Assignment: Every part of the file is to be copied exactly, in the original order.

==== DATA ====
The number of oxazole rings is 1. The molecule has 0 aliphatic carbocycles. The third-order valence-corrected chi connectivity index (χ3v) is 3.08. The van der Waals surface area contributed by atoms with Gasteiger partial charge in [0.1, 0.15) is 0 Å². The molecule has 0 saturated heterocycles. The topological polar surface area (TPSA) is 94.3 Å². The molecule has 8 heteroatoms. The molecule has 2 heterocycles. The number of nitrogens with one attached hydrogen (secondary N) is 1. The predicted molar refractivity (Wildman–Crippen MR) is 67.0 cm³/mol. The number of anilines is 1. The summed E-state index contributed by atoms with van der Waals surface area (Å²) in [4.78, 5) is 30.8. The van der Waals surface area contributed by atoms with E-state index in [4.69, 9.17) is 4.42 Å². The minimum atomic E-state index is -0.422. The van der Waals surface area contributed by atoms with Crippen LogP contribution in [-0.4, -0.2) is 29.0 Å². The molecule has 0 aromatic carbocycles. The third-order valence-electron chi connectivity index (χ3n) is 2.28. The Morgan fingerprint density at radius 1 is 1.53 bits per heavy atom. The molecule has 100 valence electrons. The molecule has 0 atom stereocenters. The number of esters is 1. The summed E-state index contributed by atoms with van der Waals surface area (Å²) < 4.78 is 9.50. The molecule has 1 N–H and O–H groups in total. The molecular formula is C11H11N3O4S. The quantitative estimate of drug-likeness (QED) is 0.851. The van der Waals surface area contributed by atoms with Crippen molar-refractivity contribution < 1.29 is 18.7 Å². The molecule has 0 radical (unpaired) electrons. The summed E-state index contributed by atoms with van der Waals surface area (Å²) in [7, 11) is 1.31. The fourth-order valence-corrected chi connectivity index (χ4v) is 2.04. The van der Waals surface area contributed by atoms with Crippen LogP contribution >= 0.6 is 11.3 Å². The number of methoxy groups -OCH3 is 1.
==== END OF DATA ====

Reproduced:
The number of oxazole rings is 1. The molecule has 0 aliphatic carbocycles. The third-order valence-corrected chi connectivity index (χ3v) is 3.08. The van der Waals surface area contributed by atoms with Gasteiger partial charge in [0.1, 0.15) is 0 Å². The molecule has 0 saturated heterocycles. The topological polar surface area (TPSA) is 94.3 Å². The molecule has 8 heteroatoms. The molecule has 2 heterocycles. The number of nitrogens with one attached hydrogen (secondary N) is 1. The predicted molar refractivity (Wildman–Crippen MR) is 67.0 cm³/mol. The number of anilines is 1. The summed E-state index contributed by atoms with van der Waals surface area (Å²) in [4.78, 5) is 30.8. The van der Waals surface area contributed by atoms with E-state index in [4.69, 9.17) is 4.42 Å². The minimum atomic E-state index is -0.422. The van der Waals surface area contributed by atoms with Crippen LogP contribution in [-0.4, -0.2) is 29.0 Å². The molecule has 0 aromatic carbocycles. The third-order valence-electron chi connectivity index (χ3n) is 2.28. The Morgan fingerprint density at radius 1 is 1.53 bits per heavy atom. The molecule has 100 valence electrons. The molecule has 0 atom stereocenters. The number of esters is 1. The summed E-state index contributed by atoms with van der Waals surface area (Å²) < 4.78 is 9.50. The molecule has 1 N–H and O–H groups in total. The molecular formula is C11H11N3O4S. The quantitative estimate of drug-likeness (QED) is 0.851. The van der Waals surface area contributed by atoms with Crippen molar-refractivity contribution < 1.29 is 18.7 Å². The molecule has 0 radical (unpaired) electrons. The summed E-state index contributed by atoms with van der Waals surface area (Å²) in [7, 11) is 1.31. The fourth-order valence-corrected chi connectivity index (χ4v) is 2.04. The van der Waals surface area contributed by atoms with Crippen LogP contribution >= 0.6 is 11.3 Å². The number of methoxy groups -OCH3 is 1.